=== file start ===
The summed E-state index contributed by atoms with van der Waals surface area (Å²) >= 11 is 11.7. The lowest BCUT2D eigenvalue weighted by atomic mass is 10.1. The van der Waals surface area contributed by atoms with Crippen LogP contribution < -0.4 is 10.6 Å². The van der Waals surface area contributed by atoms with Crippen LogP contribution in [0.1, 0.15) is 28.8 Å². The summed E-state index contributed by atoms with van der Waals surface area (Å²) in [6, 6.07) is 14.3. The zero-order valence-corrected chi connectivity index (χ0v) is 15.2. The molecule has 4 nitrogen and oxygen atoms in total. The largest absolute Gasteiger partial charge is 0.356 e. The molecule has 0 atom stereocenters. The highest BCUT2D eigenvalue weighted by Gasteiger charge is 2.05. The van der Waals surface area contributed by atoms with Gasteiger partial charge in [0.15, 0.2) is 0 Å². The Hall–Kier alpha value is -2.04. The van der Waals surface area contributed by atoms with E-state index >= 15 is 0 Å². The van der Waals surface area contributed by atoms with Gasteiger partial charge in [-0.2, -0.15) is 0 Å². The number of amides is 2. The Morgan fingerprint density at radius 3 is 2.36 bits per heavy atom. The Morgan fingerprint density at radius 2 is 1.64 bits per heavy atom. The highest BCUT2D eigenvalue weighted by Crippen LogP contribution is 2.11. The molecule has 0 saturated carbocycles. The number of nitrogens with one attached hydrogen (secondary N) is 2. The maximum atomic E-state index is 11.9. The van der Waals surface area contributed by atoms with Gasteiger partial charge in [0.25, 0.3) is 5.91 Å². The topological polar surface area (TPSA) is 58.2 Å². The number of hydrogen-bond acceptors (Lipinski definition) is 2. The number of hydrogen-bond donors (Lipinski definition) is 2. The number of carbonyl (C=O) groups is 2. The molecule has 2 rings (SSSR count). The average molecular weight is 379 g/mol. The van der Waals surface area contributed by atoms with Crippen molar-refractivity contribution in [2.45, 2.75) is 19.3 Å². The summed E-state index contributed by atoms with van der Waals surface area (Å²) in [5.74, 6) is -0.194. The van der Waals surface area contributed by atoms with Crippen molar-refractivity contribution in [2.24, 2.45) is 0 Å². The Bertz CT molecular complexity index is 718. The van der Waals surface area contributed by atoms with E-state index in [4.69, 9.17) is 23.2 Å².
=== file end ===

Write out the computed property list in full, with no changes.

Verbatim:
The summed E-state index contributed by atoms with van der Waals surface area (Å²) >= 11 is 11.7. The lowest BCUT2D eigenvalue weighted by atomic mass is 10.1. The van der Waals surface area contributed by atoms with Crippen LogP contribution < -0.4 is 10.6 Å². The van der Waals surface area contributed by atoms with Crippen LogP contribution in [0.1, 0.15) is 28.8 Å². The summed E-state index contributed by atoms with van der Waals surface area (Å²) in [6, 6.07) is 14.3. The zero-order valence-corrected chi connectivity index (χ0v) is 15.2. The molecule has 4 nitrogen and oxygen atoms in total. The largest absolute Gasteiger partial charge is 0.356 e. The molecule has 0 atom stereocenters. The highest BCUT2D eigenvalue weighted by Gasteiger charge is 2.05. The van der Waals surface area contributed by atoms with Gasteiger partial charge in [0.15, 0.2) is 0 Å². The Hall–Kier alpha value is -2.04. The van der Waals surface area contributed by atoms with E-state index >= 15 is 0 Å². The van der Waals surface area contributed by atoms with Gasteiger partial charge in [-0.2, -0.15) is 0 Å². The number of amides is 2. The Morgan fingerprint density at radius 3 is 2.36 bits per heavy atom. The Morgan fingerprint density at radius 2 is 1.64 bits per heavy atom. The highest BCUT2D eigenvalue weighted by Crippen LogP contribution is 2.11. The molecule has 0 saturated carbocycles. The number of nitrogens with one attached hydrogen (secondary N) is 2. The maximum atomic E-state index is 11.9. The van der Waals surface area contributed by atoms with Gasteiger partial charge in [0.25, 0.3) is 5.91 Å². The topological polar surface area (TPSA) is 58.2 Å². The number of hydrogen-bond acceptors (Lipinski definition) is 2. The number of hydrogen-bond donors (Lipinski definition) is 2. The number of carbonyl (C=O) groups is 2. The molecule has 2 rings (SSSR count). The average molecular weight is 379 g/mol. The van der Waals surface area contributed by atoms with Crippen molar-refractivity contribution in [2.45, 2.75) is 19.3 Å². The summed E-state index contributed by atoms with van der Waals surface area (Å²) in [5.74, 6) is -0.194. The van der Waals surface area contributed by atoms with Crippen molar-refractivity contribution in [2.24, 2.45) is 0 Å². The Bertz CT molecular complexity index is 718. The van der Waals surface area contributed by atoms with E-state index in [4.69, 9.17) is 23.2 Å².